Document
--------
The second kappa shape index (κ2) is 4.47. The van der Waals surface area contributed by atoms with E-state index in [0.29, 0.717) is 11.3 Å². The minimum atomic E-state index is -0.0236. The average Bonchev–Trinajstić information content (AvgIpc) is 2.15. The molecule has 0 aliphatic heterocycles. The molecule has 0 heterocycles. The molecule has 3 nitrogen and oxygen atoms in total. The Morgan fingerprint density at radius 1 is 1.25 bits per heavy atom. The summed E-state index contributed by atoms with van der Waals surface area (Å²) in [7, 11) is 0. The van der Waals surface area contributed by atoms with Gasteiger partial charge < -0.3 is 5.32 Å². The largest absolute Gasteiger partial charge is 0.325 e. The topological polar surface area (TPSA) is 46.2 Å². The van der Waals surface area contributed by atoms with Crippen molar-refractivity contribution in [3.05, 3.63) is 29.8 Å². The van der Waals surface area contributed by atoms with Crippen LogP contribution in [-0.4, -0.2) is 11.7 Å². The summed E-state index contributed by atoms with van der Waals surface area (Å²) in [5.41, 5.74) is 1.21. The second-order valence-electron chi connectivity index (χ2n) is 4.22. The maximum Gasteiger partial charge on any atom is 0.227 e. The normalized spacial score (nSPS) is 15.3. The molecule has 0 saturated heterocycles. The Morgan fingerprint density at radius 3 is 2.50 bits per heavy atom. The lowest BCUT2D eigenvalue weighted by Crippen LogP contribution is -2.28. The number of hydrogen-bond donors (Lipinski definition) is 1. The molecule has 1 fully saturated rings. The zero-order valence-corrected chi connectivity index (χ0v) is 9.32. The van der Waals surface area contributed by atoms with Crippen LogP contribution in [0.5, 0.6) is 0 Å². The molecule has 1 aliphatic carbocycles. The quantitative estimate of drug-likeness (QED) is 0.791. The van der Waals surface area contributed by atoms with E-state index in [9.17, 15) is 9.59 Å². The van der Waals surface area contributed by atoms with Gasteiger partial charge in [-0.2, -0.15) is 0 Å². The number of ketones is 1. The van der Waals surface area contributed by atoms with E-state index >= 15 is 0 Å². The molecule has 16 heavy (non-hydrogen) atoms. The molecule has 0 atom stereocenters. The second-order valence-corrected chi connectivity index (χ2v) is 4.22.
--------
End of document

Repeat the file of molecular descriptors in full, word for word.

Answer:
The second kappa shape index (κ2) is 4.47. The van der Waals surface area contributed by atoms with E-state index in [0.29, 0.717) is 11.3 Å². The minimum atomic E-state index is -0.0236. The average Bonchev–Trinajstić information content (AvgIpc) is 2.15. The molecule has 0 aliphatic heterocycles. The molecule has 0 heterocycles. The molecule has 3 nitrogen and oxygen atoms in total. The Morgan fingerprint density at radius 1 is 1.25 bits per heavy atom. The summed E-state index contributed by atoms with van der Waals surface area (Å²) in [7, 11) is 0. The van der Waals surface area contributed by atoms with Gasteiger partial charge < -0.3 is 5.32 Å². The largest absolute Gasteiger partial charge is 0.325 e. The topological polar surface area (TPSA) is 46.2 Å². The van der Waals surface area contributed by atoms with Crippen molar-refractivity contribution in [3.05, 3.63) is 29.8 Å². The van der Waals surface area contributed by atoms with Crippen LogP contribution in [-0.4, -0.2) is 11.7 Å². The summed E-state index contributed by atoms with van der Waals surface area (Å²) in [5.41, 5.74) is 1.21. The second-order valence-electron chi connectivity index (χ2n) is 4.22. The maximum Gasteiger partial charge on any atom is 0.227 e. The normalized spacial score (nSPS) is 15.3. The molecule has 0 saturated heterocycles. The Morgan fingerprint density at radius 3 is 2.50 bits per heavy atom. The lowest BCUT2D eigenvalue weighted by Crippen LogP contribution is -2.28. The number of hydrogen-bond donors (Lipinski definition) is 1. The molecule has 1 fully saturated rings. The zero-order valence-corrected chi connectivity index (χ0v) is 9.32. The van der Waals surface area contributed by atoms with Crippen LogP contribution in [0.5, 0.6) is 0 Å². The molecule has 1 aliphatic carbocycles. The quantitative estimate of drug-likeness (QED) is 0.791. The van der Waals surface area contributed by atoms with E-state index in [9.17, 15) is 9.59 Å². The van der Waals surface area contributed by atoms with Gasteiger partial charge in [-0.2, -0.15) is 0 Å². The number of ketones is 1. The van der Waals surface area contributed by atoms with E-state index >= 15 is 0 Å². The molecule has 16 heavy (non-hydrogen) atoms. The molecule has 0 atom stereocenters. The second-order valence-corrected chi connectivity index (χ2v) is 4.22.